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Transparent BIPV Modules can be integrated into windows

Transparent BIPV Modules can be integrated into windows or skylights of buildings to produce electricity while also allowing sunlight into interior spaces. While many research studies have focused on simulating opaque BIPV systems, few have examined the modeling and evaluation of transparent (ST-BIPV) systems for fenestration applications. A particular challenge of ST-BIPVs for fenestration applications involves simultaneously assessing daylighting effects, window optical properties, electricity production rates, and building energy balance impacts simultaneously.
Renewable solar energy is an integral part of sustainable design. However integrating photovoltaic (PV) modules into the facade or roof of a building requires careful consideration to avoid thermal and visual issues, including solar radiation's effects on PV modules as well as daylighting effects that affect building energy performance.
PVs not only generate clean, renewable energy but they can also bring numerous other advantages to buildings, such as increased daylighting and thermal comfort. Designers increasingly recognize these modules for their multifunctionality - helping reduce cooling load and glare, increasing energy efficiency, and promoting environmental sustainability.
Recent advances in PV technology have made PV modules increasingly integrated into building components, including frames, doors, windows, facades, roofs, and roof claddings. Furthermore, semi-transparent PV modules with low cost have spurred an explosion of building integrated photovoltaics (BIPV) systems wherein modules take advantage of sunlight falling on structures to produce electricity; such systems may use either crystalline or thin-film PV modules powered by technologies like amorphous silicon (a-Si), dye-sensitized solar cells (DSSC) or CIS/CIGS solar cells (CIS/CIGS).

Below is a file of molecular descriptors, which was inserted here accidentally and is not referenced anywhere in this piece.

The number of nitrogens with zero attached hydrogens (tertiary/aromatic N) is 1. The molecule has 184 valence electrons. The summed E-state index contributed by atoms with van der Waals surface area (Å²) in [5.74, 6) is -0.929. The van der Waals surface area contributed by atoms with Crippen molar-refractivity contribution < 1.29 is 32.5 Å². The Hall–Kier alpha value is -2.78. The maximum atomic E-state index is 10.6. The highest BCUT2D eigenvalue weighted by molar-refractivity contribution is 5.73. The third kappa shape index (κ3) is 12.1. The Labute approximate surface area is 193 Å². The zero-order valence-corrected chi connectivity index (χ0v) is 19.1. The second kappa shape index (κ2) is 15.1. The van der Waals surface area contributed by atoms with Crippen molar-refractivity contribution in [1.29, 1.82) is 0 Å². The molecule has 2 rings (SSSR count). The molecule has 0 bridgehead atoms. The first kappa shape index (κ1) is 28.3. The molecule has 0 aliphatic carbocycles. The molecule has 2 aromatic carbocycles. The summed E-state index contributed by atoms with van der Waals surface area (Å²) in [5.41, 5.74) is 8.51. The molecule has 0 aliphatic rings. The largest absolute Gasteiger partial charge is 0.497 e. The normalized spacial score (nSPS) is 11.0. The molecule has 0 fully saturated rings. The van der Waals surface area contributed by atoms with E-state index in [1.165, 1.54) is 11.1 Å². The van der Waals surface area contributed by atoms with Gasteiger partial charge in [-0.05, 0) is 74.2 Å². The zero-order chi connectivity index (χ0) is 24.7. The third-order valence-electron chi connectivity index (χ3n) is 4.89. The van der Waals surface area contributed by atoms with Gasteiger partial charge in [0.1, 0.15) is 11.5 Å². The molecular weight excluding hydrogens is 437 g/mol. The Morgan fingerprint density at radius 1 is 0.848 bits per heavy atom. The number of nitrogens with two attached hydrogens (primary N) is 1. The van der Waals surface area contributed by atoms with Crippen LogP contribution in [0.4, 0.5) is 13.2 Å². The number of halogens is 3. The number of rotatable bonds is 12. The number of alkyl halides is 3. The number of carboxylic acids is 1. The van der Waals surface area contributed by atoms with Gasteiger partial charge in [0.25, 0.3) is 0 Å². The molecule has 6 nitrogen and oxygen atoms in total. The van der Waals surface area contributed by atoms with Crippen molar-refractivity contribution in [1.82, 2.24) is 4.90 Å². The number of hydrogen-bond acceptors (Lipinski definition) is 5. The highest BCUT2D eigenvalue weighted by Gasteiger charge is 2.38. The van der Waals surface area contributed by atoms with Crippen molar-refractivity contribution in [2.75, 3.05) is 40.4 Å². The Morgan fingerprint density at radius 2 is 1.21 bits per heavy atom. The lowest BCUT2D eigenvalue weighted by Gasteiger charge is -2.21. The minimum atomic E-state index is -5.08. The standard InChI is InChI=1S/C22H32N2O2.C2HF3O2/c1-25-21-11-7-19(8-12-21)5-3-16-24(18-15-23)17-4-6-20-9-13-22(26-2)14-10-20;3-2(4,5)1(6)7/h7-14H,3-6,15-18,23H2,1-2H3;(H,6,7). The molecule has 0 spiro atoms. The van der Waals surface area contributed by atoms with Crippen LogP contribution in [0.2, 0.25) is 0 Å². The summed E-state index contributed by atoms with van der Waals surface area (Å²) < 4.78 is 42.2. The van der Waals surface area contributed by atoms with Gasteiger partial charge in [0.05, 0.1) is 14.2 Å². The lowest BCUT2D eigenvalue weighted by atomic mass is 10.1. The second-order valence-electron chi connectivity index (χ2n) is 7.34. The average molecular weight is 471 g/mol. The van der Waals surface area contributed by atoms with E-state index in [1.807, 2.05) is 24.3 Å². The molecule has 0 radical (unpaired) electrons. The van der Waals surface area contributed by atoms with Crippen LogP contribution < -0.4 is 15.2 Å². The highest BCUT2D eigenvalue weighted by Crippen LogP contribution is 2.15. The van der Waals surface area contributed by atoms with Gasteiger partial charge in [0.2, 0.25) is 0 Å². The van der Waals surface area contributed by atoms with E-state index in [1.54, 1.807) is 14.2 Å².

BIPVs can generally be divided into transparent or semi-transparent categories depending on their PV technology and application type; although no universal classification exists. A transparent BIPV typically features spaced PV cells on glass, while semi-transparent BIPVs utilize transparent polymer films as cell cladding; both types are widely utilized within building design and have proven more cost-effective in cutting energy bills overall.
The current study investigates the electrical and optical performance of a semi-transparent ST-BIPV system suitable for office building applications in tropical conditions. A SPVHG model developed using TRNSYS software is utilized to evaluate its performance by simulating heat transfer, power generation, daylight utilization, and solar irradiance conditions of different BIPV installations; its results were then compared against experimental results collected via calorimeter boxes; results are found to agree quite closely in most test cases.

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